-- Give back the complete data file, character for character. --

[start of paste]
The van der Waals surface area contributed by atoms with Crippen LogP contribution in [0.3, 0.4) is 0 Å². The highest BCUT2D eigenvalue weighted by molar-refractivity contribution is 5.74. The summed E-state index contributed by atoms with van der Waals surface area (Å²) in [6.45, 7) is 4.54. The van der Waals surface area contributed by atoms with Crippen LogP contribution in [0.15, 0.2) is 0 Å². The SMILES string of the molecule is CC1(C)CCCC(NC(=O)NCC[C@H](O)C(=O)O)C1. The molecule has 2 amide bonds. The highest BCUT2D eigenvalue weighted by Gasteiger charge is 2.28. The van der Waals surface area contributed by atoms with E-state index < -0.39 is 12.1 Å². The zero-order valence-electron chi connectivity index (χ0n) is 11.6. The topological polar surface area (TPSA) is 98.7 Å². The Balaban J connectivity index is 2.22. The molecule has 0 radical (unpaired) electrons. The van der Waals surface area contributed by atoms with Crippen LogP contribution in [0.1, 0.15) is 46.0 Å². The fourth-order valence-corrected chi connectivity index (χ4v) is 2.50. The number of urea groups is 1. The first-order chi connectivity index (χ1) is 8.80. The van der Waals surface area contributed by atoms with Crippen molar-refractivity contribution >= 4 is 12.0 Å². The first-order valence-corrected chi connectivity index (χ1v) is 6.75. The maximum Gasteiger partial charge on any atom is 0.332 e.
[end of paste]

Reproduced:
The van der Waals surface area contributed by atoms with Crippen LogP contribution in [0.3, 0.4) is 0 Å². The highest BCUT2D eigenvalue weighted by molar-refractivity contribution is 5.74. The summed E-state index contributed by atoms with van der Waals surface area (Å²) in [6.45, 7) is 4.54. The van der Waals surface area contributed by atoms with Crippen LogP contribution in [0.15, 0.2) is 0 Å². The SMILES string of the molecule is CC1(C)CCCC(NC(=O)NCC[C@H](O)C(=O)O)C1. The molecule has 2 amide bonds. The highest BCUT2D eigenvalue weighted by Gasteiger charge is 2.28. The van der Waals surface area contributed by atoms with E-state index < -0.39 is 12.1 Å². The zero-order valence-electron chi connectivity index (χ0n) is 11.6. The topological polar surface area (TPSA) is 98.7 Å². The Balaban J connectivity index is 2.22. The molecule has 0 radical (unpaired) electrons. The van der Waals surface area contributed by atoms with Crippen LogP contribution in [0.1, 0.15) is 46.0 Å². The fourth-order valence-corrected chi connectivity index (χ4v) is 2.50. The number of urea groups is 1. The first-order chi connectivity index (χ1) is 8.80. The van der Waals surface area contributed by atoms with Crippen molar-refractivity contribution >= 4 is 12.0 Å². The first-order valence-corrected chi connectivity index (χ1v) is 6.75. The maximum Gasteiger partial charge on any atom is 0.332 e.